Documentary journalism workshop series invites students to become creative storytellers
The Department of Journalism held a workshop on Oct. 21, led by Francine Pelletier, the department’s journalist-in-residence, about different forms of documentary making, what makes a good documentary and what makes it a unique form of storytelling.
The workshop was the first of a visual series, through which Pelletier plans to increase the profile of documentary journalism within Concordia. Documentary filmmaking lies at the intersection of journalism and arts, where the artist uses creative storytelling to raise awareness and make an impact in the world.
“Documentary filmmaking combines the best of journalism, telling great stories, and the best of you, finding the creative side in you,” said Pelletier.
After leaving her job at CBC in 2001, Pelletier became an independent documentary filmmaker and has made 11 films so far. She made the switch because documentary making “had exploded” in the 1990s and was a hot medium. She also found it to be a more creative type of journalism and more satisfying to work independently.
Pelletier said the oldest feature-length documentary is perhaps Nanook of the North (1922), which captures the struggles of an Inuk man and his family in the Canadian Arctic. It established the cinéma vérité form, where the filmmaker is but a passive watcher. Pelletier said the film Harlan County, USA (1976), which narrates a coal mine strike in the US, is a notable example of this form. She emphasized that this does not mean the filmmaker is neutral.
“In fact, documentary filmmaking is often called point-of-view filmmaking,” she said. “In this case, [the filmmaker] is definitely on the side of workers and not employers.”
Michael Moore, with his first documentary Roger & Me (1989), invented a new documentary form, in which the filmmaker is the main character. Another documentary form, which is simply an extended television news item, shows an orthodox correspondent who represents the audience and interviews affected people of the story. An example is the Canadian film Just Another Missing Kid (1981), which won the Academy Award for Best Documentary Feature in 1982 (Pelletier said it is “too corny” for today’s taste and would never win an Academy Award today).
Pelletier said that the 1990s was a wonderful decade for documentaries, as the equipment required to make one became more accessible, causing the number of independent documentary makers to explode. Digital cameras were invented, which are much smaller and lighter than analog ones.
“[So] little women like me can go out and actually use a camera and not die from the 50-pound weight of the television cameras,” she said. Also, many documentary film festivals, like Toronto’s Hot Docs festival, the largest documentary festival in North America, started in the 1990s.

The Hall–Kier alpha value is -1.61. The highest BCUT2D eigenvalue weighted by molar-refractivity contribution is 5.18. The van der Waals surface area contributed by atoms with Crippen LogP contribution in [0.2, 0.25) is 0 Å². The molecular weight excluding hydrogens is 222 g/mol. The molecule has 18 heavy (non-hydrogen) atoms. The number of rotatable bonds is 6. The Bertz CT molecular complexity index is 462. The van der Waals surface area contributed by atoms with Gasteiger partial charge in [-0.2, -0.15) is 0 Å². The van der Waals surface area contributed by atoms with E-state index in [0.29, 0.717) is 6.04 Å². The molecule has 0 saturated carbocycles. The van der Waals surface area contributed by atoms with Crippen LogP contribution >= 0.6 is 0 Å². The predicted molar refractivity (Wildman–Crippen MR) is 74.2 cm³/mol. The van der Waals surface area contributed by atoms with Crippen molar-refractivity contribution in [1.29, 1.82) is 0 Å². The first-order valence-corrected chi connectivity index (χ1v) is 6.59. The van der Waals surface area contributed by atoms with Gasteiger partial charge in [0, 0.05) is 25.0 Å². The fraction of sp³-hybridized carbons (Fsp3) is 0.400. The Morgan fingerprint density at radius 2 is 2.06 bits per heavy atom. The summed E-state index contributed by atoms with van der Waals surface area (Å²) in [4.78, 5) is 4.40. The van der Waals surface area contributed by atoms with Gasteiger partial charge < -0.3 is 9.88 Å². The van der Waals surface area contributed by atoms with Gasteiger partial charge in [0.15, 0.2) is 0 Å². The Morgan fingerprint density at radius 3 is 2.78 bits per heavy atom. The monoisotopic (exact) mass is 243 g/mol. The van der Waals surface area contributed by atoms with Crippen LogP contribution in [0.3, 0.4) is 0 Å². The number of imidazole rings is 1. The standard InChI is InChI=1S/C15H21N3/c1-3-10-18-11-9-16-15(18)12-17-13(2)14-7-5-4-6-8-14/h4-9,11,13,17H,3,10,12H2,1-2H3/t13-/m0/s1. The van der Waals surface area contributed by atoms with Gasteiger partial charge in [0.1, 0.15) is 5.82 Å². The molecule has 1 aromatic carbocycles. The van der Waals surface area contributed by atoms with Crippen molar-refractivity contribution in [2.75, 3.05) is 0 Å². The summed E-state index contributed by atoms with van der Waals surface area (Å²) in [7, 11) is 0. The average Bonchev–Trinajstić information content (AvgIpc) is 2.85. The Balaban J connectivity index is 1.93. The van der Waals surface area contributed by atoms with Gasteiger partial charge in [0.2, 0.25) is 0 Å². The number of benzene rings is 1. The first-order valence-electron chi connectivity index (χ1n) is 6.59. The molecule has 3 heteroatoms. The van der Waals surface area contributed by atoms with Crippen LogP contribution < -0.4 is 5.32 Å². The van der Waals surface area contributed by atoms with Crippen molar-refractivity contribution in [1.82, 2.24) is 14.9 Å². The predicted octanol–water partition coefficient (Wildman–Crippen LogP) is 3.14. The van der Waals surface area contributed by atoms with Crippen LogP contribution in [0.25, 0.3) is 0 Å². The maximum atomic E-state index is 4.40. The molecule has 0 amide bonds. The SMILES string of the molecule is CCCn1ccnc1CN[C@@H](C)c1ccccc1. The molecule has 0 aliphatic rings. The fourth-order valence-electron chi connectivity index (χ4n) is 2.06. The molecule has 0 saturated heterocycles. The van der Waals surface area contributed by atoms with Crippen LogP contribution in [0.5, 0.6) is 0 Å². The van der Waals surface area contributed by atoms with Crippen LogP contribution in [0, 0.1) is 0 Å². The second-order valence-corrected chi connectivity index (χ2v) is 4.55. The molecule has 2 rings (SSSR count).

Today, documentaries have various ways of reaching people; they appear on newspaper websites and services such as Netflix. Pelletier said the first documentary she watched on Netflix was Blackfish (2013). It is about the consequences of keeping whales in captivity, and narrates the story of Tilikum, a captive whale at the marine park Seaworld, who was involved in the deaths of three people. The film was quite impactful, and in 2016, SeaWorld announced it will end its live performances involving whales.
“What’s amazing about documentary filmmaking is that anyone can do it; if you’re really passionate about something, it’s possible to do a great story and really make a difference,” Pelletier said. “I always joke that it is the easiest way for a nobody to become a somebody.”
Another reason to make documentaries is to keep the light shining in the right direction, Pelletier said.
“There is a truth in the documentary because you aren’t telling people what to think; they’re seeing it for themselves.”
To make a good documentary, “The story is key,” Pelletier said. “The essential ingredient to any good story is conflict or tension.”
One does not need a huge scandal — even telling a personal story compellingly can make an effective documentary. For example, Dick Johnson Is Dead (2020) describes the decline of the filmmaker’s old father in a creative, playful manner.
Pelletier said that another ingredient of a good story is a strong character.
“Any story is carried by a character,” she said.
Finally, she stressed that there are many ways of making a documentary about a given story; the filmmaker needs to be creative and find a suitable form for their message.
The workshop was the first of a series of three. The second will be on Nov. 18 with Julian Sher, about making documentaries amid conflicts and wars, and the third will be on Dec. 9 with David Gutnick about radio documentary and podcasting.